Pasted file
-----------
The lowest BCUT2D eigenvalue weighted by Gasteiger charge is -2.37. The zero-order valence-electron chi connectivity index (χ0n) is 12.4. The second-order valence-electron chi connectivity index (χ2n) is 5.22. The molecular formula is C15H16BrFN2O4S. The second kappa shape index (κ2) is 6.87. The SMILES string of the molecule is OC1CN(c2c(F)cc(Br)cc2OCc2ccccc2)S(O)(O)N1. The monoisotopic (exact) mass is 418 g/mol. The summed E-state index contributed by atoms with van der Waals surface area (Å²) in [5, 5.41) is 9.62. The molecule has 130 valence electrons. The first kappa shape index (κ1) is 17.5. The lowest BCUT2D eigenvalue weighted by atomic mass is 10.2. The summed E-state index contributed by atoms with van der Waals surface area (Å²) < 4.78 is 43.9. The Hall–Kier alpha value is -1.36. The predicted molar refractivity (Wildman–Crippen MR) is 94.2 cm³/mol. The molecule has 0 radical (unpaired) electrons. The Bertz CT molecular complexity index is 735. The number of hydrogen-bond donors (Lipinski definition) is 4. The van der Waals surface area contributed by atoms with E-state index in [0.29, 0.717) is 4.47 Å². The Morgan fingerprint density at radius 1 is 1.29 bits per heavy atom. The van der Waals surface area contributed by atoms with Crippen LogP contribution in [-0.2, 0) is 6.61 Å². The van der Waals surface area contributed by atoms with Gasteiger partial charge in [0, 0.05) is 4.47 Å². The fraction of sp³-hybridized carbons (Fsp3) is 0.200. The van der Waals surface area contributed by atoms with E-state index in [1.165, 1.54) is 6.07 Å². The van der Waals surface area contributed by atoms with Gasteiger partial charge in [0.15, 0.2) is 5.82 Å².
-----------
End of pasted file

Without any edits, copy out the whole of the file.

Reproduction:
The lowest BCUT2D eigenvalue weighted by Gasteiger charge is -2.37. The zero-order valence-electron chi connectivity index (χ0n) is 12.4. The second-order valence-electron chi connectivity index (χ2n) is 5.22. The molecular formula is C15H16BrFN2O4S. The second kappa shape index (κ2) is 6.87. The SMILES string of the molecule is OC1CN(c2c(F)cc(Br)cc2OCc2ccccc2)S(O)(O)N1. The monoisotopic (exact) mass is 418 g/mol. The summed E-state index contributed by atoms with van der Waals surface area (Å²) in [5, 5.41) is 9.62. The molecule has 130 valence electrons. The first kappa shape index (κ1) is 17.5. The lowest BCUT2D eigenvalue weighted by atomic mass is 10.2. The summed E-state index contributed by atoms with van der Waals surface area (Å²) < 4.78 is 43.9. The Hall–Kier alpha value is -1.36. The predicted molar refractivity (Wildman–Crippen MR) is 94.2 cm³/mol. The molecule has 0 radical (unpaired) electrons. The Bertz CT molecular complexity index is 735. The number of hydrogen-bond donors (Lipinski definition) is 4. The van der Waals surface area contributed by atoms with E-state index in [0.29, 0.717) is 4.47 Å². The Morgan fingerprint density at radius 1 is 1.29 bits per heavy atom. The van der Waals surface area contributed by atoms with Crippen LogP contribution in [-0.2, 0) is 6.61 Å². The van der Waals surface area contributed by atoms with Gasteiger partial charge in [0, 0.05) is 4.47 Å². The fraction of sp³-hybridized carbons (Fsp3) is 0.200. The van der Waals surface area contributed by atoms with E-state index in [1.165, 1.54) is 6.07 Å². The van der Waals surface area contributed by atoms with Gasteiger partial charge in [0.15, 0.2) is 5.82 Å².